But this is something we've heard the Trump team say throughout this trial. It is supported by a mountain of evidence that Michael Cohen is a liar and continue that pattern of lying even during the course of this trial.

So, getting at least one juror to doubt Michael Cohen's account of events, when that's really all they need here and Blanche, finally, finally getting there. KAITLAN COLLINS, CNN HOST: The question also, though, is how the jury interprets it, given it was Donald Trump who hired Michael Cohen, employed him for all those years at the Trump Organization and kept him close and invited him to the White House.

Blanche says Cohen is also a thief. That was a moment that even the prosecution, I think would acknowledge was not a strong moment for them, because it was something that they had already covered. Ground they had already covered that Michael Cohen exaggerated how much he was owed by that polling firm that he paid to boost Trump's numbers in a poll.

He says he literally stolen his way out the door, sold tens of thousands of dollars through the Trump Organization.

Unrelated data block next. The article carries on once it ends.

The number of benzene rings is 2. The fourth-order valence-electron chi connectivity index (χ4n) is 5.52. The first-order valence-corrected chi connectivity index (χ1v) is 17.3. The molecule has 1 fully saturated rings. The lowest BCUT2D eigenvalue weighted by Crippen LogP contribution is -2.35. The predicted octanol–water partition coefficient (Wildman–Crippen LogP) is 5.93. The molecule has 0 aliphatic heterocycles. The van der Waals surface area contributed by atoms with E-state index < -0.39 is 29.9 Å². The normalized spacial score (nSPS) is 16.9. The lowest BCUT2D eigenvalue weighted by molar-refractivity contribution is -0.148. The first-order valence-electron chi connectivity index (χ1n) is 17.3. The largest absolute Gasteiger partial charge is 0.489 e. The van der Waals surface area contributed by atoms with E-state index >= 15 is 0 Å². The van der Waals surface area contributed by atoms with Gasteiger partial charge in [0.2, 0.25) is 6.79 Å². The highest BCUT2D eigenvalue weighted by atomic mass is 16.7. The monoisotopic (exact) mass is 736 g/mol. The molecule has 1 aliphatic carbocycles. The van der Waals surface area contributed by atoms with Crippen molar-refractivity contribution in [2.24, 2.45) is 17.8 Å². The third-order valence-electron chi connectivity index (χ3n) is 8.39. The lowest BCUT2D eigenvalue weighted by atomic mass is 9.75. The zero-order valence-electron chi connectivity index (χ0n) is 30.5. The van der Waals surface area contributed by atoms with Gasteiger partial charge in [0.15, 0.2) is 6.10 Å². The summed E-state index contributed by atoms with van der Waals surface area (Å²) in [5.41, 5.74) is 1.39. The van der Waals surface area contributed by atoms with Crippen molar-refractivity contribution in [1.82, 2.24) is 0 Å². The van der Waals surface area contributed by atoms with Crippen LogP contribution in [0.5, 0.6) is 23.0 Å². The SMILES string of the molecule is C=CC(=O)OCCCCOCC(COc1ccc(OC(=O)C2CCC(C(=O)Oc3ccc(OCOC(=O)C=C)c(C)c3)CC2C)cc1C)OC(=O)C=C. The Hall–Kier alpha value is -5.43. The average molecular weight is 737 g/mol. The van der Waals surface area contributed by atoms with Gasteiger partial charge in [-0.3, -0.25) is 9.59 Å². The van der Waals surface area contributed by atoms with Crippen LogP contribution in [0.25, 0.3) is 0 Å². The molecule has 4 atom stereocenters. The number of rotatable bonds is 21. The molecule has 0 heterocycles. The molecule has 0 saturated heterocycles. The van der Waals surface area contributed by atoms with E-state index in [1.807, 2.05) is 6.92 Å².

Michael Cohen did not try to downplay that plan when Todd Blanche said, so, you stole from the Trump Organization. He said yes, he didn't try to change the words, he did acknowledge it. We'll see how the jury interprets it.

Obviously, he was someone that Trump kept in his close circle for all this time. The prosecution obviously will have their chance as Michael -- as Todd Blanche is clearly getting to the end of his argument here, to try to say it's not just resting on Michael Cohen's word, you can see the documents for yourselves. You can see the call logs between Michael Cohen and Donald Trump for yourself. And you can hear the testimony of White House aides that, yes, Michael Cohen was at the White House and secured an Oval Office meeting with Donald Trump.